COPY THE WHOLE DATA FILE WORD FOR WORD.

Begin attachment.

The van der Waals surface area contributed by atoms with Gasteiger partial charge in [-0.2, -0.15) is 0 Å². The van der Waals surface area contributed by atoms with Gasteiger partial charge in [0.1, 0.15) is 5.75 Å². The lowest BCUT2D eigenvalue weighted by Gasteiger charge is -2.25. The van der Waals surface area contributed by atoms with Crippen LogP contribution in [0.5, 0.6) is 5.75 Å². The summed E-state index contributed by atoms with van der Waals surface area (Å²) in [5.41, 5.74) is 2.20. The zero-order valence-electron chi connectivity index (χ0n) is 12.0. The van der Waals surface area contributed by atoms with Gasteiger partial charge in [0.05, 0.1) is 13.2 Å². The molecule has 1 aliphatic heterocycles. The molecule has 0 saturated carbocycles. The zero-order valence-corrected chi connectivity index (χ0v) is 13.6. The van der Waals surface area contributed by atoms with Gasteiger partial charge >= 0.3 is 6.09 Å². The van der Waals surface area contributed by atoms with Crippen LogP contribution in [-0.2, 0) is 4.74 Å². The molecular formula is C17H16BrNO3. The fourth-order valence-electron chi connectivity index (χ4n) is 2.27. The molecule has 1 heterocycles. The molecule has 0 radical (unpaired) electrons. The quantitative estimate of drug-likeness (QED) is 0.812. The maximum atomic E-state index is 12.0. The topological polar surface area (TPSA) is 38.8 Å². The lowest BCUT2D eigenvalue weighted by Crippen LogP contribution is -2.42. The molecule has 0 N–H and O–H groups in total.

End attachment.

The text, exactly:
The van der Waals surface area contributed by atoms with Gasteiger partial charge in [-0.2, -0.15) is 0 Å². The van der Waals surface area contributed by atoms with Gasteiger partial charge in [0.1, 0.15) is 5.75 Å². The lowest BCUT2D eigenvalue weighted by Gasteiger charge is -2.25. The van der Waals surface area contributed by atoms with Crippen LogP contribution in [0.5, 0.6) is 5.75 Å². The summed E-state index contributed by atoms with van der Waals surface area (Å²) in [5.41, 5.74) is 2.20. The zero-order valence-electron chi connectivity index (χ0n) is 12.0. The van der Waals surface area contributed by atoms with Gasteiger partial charge in [0.05, 0.1) is 13.2 Å². The molecule has 1 aliphatic heterocycles. The molecule has 0 saturated carbocycles. The zero-order valence-corrected chi connectivity index (χ0v) is 13.6. The van der Waals surface area contributed by atoms with Gasteiger partial charge >= 0.3 is 6.09 Å². The van der Waals surface area contributed by atoms with Crippen LogP contribution in [-0.2, 0) is 4.74 Å². The molecular formula is C17H16BrNO3. The fourth-order valence-electron chi connectivity index (χ4n) is 2.27. The molecule has 1 heterocycles. The molecule has 0 radical (unpaired) electrons. The quantitative estimate of drug-likeness (QED) is 0.812. The maximum atomic E-state index is 12.0. The topological polar surface area (TPSA) is 38.8 Å². The lowest BCUT2D eigenvalue weighted by Crippen LogP contribution is -2.42. The molecule has 0 N–H and O–H groups in total.